Editor’s note: Dr. Nicole Ehrhart, CU Cancer Center investigator and professor of surgical oncology at Colorado State University, wrote this piece for The Conversation in recognition of World Cancer Day 2017.  

The author, center, and Dr. Anna Conti, left, and student Kelsey Parrish with Conti’s Basset hound, Picasso, who had surgery for cancer. William Cotton/CSU Photography.

The author, center, and Dr. Anna Conti, left, and student Kelsey Parrish with Conti’s Basset hound, Picasso, who had surgery for cancer. William Cotton/CSU Photography.

“A person can learn a lot from a dog, even a loopy one like ours. Marley taught me about living each day with unbridled exuberance and joy, about seizing the moment and following your heart… Mostly, he taught me about friendship and selflessness and, above all else, unwavering loyalty.” ― John Grogan, “Marley and Me: Life and Love With the World’s Worst Dog.”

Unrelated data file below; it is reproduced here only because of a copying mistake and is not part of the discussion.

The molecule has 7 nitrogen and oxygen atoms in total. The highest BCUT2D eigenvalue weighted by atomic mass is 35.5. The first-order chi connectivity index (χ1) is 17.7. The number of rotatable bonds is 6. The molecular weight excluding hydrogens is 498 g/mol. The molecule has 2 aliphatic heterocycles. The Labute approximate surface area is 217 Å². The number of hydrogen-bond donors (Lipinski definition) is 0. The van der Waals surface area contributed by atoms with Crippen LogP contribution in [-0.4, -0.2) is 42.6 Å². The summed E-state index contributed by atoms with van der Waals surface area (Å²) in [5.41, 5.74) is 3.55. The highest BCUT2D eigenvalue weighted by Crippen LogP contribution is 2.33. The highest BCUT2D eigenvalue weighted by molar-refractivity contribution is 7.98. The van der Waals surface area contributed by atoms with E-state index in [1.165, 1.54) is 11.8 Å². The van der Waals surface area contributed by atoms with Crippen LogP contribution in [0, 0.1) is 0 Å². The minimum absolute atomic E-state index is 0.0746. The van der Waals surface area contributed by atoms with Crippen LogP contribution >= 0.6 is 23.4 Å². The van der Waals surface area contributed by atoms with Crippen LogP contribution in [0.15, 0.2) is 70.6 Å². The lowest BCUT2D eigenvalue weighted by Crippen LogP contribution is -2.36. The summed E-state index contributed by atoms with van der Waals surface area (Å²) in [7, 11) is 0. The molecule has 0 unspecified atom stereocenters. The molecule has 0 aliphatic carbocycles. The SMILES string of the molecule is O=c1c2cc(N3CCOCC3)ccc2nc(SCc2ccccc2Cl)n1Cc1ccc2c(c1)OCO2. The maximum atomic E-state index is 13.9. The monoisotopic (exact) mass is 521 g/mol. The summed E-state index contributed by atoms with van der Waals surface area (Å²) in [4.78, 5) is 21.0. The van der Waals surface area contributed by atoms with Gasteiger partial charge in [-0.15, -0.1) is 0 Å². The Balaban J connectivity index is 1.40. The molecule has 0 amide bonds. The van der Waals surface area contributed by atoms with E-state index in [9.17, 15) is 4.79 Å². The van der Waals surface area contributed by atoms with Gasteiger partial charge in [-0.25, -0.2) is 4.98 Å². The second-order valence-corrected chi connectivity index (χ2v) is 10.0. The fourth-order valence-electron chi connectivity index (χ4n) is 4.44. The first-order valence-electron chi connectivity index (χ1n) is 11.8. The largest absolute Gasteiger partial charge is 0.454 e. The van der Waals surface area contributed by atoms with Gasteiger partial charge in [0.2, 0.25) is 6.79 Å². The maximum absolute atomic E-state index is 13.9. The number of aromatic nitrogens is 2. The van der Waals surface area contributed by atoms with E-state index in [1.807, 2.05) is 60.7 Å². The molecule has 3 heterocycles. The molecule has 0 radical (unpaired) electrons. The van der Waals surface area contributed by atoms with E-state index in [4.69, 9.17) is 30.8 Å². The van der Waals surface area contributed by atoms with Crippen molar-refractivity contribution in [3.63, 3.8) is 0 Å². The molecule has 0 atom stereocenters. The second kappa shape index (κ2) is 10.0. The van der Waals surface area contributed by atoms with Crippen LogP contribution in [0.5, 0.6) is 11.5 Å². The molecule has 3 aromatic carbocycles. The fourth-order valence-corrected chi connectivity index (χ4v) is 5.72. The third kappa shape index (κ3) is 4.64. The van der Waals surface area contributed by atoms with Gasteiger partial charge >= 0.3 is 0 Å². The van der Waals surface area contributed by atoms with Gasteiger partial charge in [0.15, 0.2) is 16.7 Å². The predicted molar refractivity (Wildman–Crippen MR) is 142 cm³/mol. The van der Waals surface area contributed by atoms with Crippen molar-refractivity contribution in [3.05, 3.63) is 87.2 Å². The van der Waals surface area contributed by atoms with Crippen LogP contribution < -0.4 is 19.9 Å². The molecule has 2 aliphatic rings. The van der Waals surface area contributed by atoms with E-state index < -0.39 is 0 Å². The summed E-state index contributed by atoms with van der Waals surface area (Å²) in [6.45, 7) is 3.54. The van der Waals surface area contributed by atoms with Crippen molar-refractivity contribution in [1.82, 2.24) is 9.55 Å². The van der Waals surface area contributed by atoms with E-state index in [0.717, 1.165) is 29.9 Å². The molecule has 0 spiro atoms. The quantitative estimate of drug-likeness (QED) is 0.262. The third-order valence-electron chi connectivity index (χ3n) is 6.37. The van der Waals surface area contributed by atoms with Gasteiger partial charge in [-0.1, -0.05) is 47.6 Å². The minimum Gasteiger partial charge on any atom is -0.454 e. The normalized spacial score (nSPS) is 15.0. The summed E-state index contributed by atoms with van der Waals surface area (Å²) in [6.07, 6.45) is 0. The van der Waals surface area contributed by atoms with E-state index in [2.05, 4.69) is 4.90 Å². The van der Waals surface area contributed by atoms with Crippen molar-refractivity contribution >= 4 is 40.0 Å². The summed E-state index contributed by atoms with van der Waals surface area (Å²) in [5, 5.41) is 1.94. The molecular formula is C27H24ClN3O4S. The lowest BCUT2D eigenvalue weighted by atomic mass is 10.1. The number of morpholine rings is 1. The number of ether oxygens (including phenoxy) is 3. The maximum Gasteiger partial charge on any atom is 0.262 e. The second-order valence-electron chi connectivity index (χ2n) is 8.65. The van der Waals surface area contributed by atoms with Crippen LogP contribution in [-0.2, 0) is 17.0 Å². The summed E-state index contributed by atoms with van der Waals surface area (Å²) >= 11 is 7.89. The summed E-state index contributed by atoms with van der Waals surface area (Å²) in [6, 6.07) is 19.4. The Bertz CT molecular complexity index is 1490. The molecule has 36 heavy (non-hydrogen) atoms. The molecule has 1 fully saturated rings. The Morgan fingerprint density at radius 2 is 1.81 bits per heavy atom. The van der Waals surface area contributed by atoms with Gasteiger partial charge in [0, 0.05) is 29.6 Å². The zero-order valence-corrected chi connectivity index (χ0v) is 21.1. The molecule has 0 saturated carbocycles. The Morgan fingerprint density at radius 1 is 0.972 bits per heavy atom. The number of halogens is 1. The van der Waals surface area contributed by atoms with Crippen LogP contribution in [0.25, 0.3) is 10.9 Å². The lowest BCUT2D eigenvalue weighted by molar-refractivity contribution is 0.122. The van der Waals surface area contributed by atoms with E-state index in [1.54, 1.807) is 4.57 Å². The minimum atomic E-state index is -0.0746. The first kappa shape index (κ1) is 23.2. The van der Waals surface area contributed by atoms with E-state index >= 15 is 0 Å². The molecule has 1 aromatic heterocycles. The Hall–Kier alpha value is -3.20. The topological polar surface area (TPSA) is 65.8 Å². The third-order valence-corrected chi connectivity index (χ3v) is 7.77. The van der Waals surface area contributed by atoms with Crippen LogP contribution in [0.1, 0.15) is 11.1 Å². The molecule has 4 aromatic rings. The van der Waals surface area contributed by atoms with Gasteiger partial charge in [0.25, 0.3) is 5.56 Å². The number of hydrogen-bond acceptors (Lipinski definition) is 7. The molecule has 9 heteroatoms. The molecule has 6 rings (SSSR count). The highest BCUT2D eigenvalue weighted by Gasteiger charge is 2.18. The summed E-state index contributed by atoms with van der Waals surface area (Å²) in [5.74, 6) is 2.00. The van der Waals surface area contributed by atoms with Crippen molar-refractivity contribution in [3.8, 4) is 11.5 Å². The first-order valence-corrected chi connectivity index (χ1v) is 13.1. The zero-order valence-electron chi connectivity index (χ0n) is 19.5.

Isn’t it true? We learn so much from our dogs. But beyond what man’s best friend can teach us about enjoying life, they share something else with us. Cancer diagnoses in dogs are on the rise, as are cancer diagnoses in people. In fact, canine cancer is the leading cause of death in pets over the age of 10 years.

This confluence, it turns out, can be beneficial to cancer research. A field of study known as “comparative oncology” has recently emerged as a promising means to help cure cancer. Comparative oncology researchers study the similarities between naturally occurring cancers in pets and cancers in people in order to provide clues to treat cancer more effectively.

In fact, phase 1 and 2 clinical trials in comparative oncology are underway at 22 sites across the country, including Colorado State University, where I conduct research and am a surgical oncologist for animals. Read more.